Shadow chancellor JOHN McDONNELL talks to the Star’s Conrad Landin about Labour’s post-election strategy
Two years ago, few would have identified John McDonnell as Labour’s great conciliator. But as Jeremy Corbyn’s loyal number two, this is exactly what he has become.
It seems that barely a week goes by without the Big Mac, as some in the party affectionately call him, making a plea for the sheer reasonableness of Labour’s agenda or the willingness of him and Corbyn to work with their critics. Though he had little experience of prime time television before becoming shadow chancellor, he has become a master of direct pleas to camera.
His repeated prophesy in interviews over the past year that Labour would close its polling deficit was ridiculed by MPs and journalists alike. But having been vindicated in last week’s election, he has a spring in his step. Just before our interview, he has called for the public to apply maximum pressure for another general election. But would Labour win big, I ask?
“I never take any vote for granted, but I don’t think this government is a legitimate government,” he says. “It hasn’t got an overall majority. The deals it’s doing with the DUP — we’ve still not seen what that deal is, but again it’s backroom deals which I think is unconstitutional and undemocratic.
“What I’m saying to people is they should be pressing now, because nobody won this election. The Labour party should have the same right to put policies forward in Parliament, to be properly debated and voted upon and to legislate as well.”
That’s an ambitious demand. Does he think the Tories will be unable to command a majority, in that case? Will they be able to implement any of their controversial manifesto pledges?
“If they bring them forward we’ll defeat them in the House of Commons, they know that,” McDonnell says with confidence.
“What we’ve got now is a zombie government, it cannot make legislation, so what we now need to do is say to the general public, this government isn’t going to survive, press now to make sure Labour has the opportunity of going into government.
“And if that needs another general election so be it. But our view is we can rule as a minority government, because many of the policies we’ve got in the manifesto, we believe, could command majority support in the House.”
How will this work in practice? Labour would still struggle to get the numbers for a working majority on the current arithmetic. But, McDonnell says, there’s potential for winning Commons votes without being in government too.
“What we’ll do is we’ll put forward an amendment to the Queen’s Speech which sets out some of our programme,” he reveals. “After that we’ll use every parliamentary device that we possibly can to promote our manifesto policies.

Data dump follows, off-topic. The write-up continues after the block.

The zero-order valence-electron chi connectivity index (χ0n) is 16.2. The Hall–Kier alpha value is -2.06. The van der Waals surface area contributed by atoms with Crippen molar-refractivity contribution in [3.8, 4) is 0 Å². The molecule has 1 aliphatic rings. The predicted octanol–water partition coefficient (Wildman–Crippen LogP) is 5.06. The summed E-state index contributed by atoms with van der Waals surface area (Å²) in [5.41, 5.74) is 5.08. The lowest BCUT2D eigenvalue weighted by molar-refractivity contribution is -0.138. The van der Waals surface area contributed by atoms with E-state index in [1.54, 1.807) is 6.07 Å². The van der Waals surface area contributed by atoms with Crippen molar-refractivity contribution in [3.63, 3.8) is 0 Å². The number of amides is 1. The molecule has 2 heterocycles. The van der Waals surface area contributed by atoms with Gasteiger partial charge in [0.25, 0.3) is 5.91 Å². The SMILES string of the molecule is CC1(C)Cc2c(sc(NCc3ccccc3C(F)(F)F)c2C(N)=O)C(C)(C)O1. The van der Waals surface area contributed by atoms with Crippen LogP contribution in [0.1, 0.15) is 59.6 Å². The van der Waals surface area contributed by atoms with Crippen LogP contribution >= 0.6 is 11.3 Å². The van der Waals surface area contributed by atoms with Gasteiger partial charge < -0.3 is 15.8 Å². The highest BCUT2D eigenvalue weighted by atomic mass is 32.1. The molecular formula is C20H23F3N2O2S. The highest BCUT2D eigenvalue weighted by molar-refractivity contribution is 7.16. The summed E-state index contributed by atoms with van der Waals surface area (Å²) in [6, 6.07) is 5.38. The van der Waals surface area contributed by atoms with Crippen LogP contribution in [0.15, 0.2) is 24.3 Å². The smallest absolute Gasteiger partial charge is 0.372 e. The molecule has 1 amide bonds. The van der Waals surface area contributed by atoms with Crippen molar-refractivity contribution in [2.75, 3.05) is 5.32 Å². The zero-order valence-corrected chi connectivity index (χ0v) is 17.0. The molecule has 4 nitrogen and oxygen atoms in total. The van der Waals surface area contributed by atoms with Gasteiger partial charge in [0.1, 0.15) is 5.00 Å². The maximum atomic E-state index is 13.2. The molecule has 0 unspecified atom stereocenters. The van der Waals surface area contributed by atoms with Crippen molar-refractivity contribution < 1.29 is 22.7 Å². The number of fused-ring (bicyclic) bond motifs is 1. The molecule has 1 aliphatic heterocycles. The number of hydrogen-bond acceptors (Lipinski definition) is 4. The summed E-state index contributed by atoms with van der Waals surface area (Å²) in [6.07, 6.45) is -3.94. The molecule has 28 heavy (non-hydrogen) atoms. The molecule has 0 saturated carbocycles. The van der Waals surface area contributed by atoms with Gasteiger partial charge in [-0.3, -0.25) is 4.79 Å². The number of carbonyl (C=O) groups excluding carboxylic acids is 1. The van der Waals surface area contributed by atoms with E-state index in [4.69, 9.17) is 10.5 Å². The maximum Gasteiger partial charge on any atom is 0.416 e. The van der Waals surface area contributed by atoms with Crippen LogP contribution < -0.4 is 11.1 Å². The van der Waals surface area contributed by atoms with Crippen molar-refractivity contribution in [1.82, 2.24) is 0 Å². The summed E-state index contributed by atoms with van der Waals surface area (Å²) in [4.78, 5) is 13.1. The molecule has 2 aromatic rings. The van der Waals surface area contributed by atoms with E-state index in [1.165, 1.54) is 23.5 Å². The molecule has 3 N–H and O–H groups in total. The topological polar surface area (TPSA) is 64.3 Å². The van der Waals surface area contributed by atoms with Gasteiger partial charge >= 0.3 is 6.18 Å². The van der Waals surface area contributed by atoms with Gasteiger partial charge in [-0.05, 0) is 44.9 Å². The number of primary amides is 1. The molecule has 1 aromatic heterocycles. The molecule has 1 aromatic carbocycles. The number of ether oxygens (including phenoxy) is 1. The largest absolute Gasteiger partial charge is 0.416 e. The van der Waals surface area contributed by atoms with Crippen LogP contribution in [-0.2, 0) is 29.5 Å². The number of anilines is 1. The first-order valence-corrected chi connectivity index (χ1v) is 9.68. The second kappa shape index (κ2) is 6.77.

“That could be individual pieces of legislation, in addition to that it could be motions, debates, amendments to any piece of legislation the Tories bring forward. For example the finance Bill — we’ll try to amend that, to insert a number of our tax proposals.”
It’s safe to say Theresa May hadn’t countenanced losing her majority when she called the election — so I ask McDonnell what, in his view, went so wrong. Were there particular policies in the manifesto he would blame?
“I think the whole vacuous nature of their manifesto,” he says. “You had Jeremy, you had the Labour Party bringing forward a manifesto, the contents were detailed, costed, excited people. And you had this absolute vacuum that the Tories brought forward. I think people thought they were insulted — they insulted the intelligence of the electorate. People weren’t going to put up with that.”
Corbyn was given an unprecedented standing ovation from Labour MPs when he entered the Commons chamber on Tuesday — reflecting the mea culpas from scores of his former critics. But what would McDonnell say to those who maintain their reservations about the leadership and its policy direction?
“The vast majority of members of the PLP just get on with the job,” he replies. “There’s a few people [who] still, I don’t think, have caught the mood of the party yet.”
But, he argues, no-one is more prepared to win them over than Corbyn. “We’re going to work on that. Jeremy’s policy is an open door to anyone. If there’s any areas of policy people want to lead on, we’re saying: help us develop that policy. Even if it’s not a formal position everyone’s got a role to play.”
What about those who don’t co-operate? “Those people who still have formal disagreements, let’s know what they are in policy terms. We haven’t had anyone disagreeing with any of the manifesto. So if it is about a policy issue then we can have that debate.
“If it’s about the style of our campaigning we can all learn lessons. If it’s about how we behave as a leadership, again, Jeremy’s position is open door now, all the time.”